We modeled a cohort of urban Indian patients with acute chest pain presenting to a general practitioner to compare the lifelong cost-effectiveness of a GP performing an ECG versus not performing one. Our model found that it cost only $12.65 to gain an additional quality adjusted life year for this cohort. The relatively cheap cost for a life year results from the ECG facilitating a GP's decision in the early and appropriate referral of STEMI to a hospital where thrombolysis is administered, as well as a reduction in unnecessary referrals of patients without ACS to hospitals in order to "rule-out" an event. One-way sensitivity analyses around uncertain variables and assumptions demonstrated that this finding is robust, especially for the values most commonly found in contemporary Indian settings.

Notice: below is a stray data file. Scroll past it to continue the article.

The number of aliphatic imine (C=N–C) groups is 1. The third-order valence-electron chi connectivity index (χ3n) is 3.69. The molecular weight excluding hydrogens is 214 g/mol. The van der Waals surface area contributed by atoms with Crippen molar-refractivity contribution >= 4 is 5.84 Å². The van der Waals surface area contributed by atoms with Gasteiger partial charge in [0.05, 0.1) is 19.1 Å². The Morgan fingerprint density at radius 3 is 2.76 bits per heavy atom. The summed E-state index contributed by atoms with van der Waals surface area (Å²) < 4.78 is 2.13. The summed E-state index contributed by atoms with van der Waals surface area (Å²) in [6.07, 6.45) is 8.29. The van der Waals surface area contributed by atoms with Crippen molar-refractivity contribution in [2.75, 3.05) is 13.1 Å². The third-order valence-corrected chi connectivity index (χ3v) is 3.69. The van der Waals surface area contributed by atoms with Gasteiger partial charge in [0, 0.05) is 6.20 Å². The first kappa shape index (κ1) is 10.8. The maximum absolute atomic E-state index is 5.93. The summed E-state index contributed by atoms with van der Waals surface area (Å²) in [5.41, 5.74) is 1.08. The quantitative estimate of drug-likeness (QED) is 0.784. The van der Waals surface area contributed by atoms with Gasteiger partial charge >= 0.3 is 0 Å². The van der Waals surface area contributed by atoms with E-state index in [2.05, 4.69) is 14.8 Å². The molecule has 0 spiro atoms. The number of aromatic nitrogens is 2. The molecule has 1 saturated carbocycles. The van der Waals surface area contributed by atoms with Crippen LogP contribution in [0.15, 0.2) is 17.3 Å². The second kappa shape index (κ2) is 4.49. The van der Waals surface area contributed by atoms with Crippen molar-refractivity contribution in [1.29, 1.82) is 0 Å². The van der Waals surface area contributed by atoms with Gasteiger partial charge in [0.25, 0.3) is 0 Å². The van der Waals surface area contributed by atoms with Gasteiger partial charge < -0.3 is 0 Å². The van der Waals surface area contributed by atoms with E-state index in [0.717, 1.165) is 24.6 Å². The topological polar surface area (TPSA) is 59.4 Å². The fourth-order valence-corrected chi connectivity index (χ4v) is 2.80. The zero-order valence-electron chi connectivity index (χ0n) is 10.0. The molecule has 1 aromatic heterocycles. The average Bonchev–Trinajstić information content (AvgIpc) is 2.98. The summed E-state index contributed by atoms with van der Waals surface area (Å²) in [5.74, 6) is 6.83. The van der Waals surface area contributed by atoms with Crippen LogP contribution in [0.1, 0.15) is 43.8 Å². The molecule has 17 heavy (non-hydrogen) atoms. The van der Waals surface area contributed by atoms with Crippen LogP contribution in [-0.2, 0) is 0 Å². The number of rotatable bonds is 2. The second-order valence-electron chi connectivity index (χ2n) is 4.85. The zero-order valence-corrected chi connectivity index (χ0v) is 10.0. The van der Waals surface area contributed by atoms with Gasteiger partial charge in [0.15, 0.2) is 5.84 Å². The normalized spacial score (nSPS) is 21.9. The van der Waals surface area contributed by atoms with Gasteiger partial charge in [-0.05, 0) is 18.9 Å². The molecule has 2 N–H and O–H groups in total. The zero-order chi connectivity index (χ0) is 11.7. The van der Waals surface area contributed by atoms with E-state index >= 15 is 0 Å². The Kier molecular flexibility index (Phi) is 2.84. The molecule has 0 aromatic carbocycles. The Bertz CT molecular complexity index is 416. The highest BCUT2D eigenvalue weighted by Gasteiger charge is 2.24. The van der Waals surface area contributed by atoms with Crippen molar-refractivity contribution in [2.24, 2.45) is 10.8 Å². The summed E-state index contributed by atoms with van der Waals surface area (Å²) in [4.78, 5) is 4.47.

WHO considers interventions to be cost-effective if they have ICERs that are less than three times gross national income (GNI) per head [47]. In 2006, India's GNI per capita was $820, or $2460 after adjustment for purchasing power parity [48]. As the baseline findings of our model and all sensitivity analyses suggest the ICER of the GP's performing an ECG compared to not performing one is under $1200, the ECG strategy is certainly cost-effective under current WHO definitions. Furthermore, the results of the probabilistic sensitivity analyses suggest the findings are robust with a 95% confidence interval that is well below the likely willingness to pay threshold for India based on WHO recommendations. Also, since we did not model the direct costs of missed work owing to unnecessary hospitalization of chest pain patients without ACS, it is likely that the ECG strategy is even more cost-effective than our results indicate.